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Renters Are Paying More Than Ever

Perhaps it's because millennials are still trying to handle their student loan debt that they're not moving out of their apartments, but just about any way you look at it, 2018 was the best year for multifamily real estate this century. According to a recent report in HousingWire, renters paid more for housing than they ever have before.


To top that off, Freddie Mac and Fannie Mae both had banner years and commercial and multifamily debt hit an all-time high, all while delinquencies remained at historic lows. This is pointing to clear evidence that last year was the market's best year since 2000.


The new report from CBRE shows the following: net absorption hit 286,600 in 2018, the highest level since 2000, topping 2017's 277,000 total, and marking the highest total this century.


Multi-family construction activity was also high last year, with 267,900 units completed in 2018, slightly lower than the previous year when completions came in at approximately 274,000. That figure notwithstanding, 2017 was a record year itself, with the highest number of completions since the 1980s.
Absorption rates provide information on the leasing rates of a rental market or an individual property over a time period known as the absorption period. They are most telling when compared to the rates from other time periods or other properties. The report for 2018 shows multi-family absorptions were higher than completions for the second year in a row.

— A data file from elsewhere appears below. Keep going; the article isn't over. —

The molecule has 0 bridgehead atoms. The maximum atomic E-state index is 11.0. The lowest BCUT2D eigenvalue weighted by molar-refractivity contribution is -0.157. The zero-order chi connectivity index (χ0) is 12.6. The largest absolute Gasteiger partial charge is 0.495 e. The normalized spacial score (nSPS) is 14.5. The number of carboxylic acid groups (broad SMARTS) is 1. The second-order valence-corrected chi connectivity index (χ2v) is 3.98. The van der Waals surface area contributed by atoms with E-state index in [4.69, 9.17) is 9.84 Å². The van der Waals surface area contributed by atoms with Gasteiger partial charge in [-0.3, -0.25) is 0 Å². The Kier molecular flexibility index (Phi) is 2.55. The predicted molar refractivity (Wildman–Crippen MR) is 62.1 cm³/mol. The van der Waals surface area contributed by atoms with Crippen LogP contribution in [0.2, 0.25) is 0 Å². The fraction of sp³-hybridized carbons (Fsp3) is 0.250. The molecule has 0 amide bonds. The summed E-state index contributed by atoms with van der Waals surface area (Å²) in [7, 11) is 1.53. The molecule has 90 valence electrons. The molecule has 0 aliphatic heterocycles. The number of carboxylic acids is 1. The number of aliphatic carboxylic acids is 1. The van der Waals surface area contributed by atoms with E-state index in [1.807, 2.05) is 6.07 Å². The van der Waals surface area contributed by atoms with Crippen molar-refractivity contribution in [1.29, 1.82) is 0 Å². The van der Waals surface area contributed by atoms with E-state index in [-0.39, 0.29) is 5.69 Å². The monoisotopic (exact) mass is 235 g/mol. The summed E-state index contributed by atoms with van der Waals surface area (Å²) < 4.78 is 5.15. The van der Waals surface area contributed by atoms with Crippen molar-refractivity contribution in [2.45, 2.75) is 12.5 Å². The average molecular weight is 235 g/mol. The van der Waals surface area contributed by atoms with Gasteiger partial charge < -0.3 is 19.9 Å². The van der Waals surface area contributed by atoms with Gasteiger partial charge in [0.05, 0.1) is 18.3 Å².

Beyond that, multifamily acquisitions were at their highest level in 19 years, up 12.1% from 2017, CBRE's report stated. Also according to the report, multifamily investment totaled $50.9 billion in the fourth quarter, the highest in any quarter since the fourth quarter of 2015.


As CBRE notes, all this demonstrates a "strong appetite for multifamily assets by investors of all types outweighed concerns over rising interest rates, possible late-cycle exposure, and relatively low returns."
As for vacancy rates, the report shows it at 4.5% in the fourth quarter, down 20 basis points from the same time in 2017. The 2018 fourth-quarter vacancy rate was also the lowest, leading to strong investments in 2019.


Source: HousingWire, CBRE, TBWS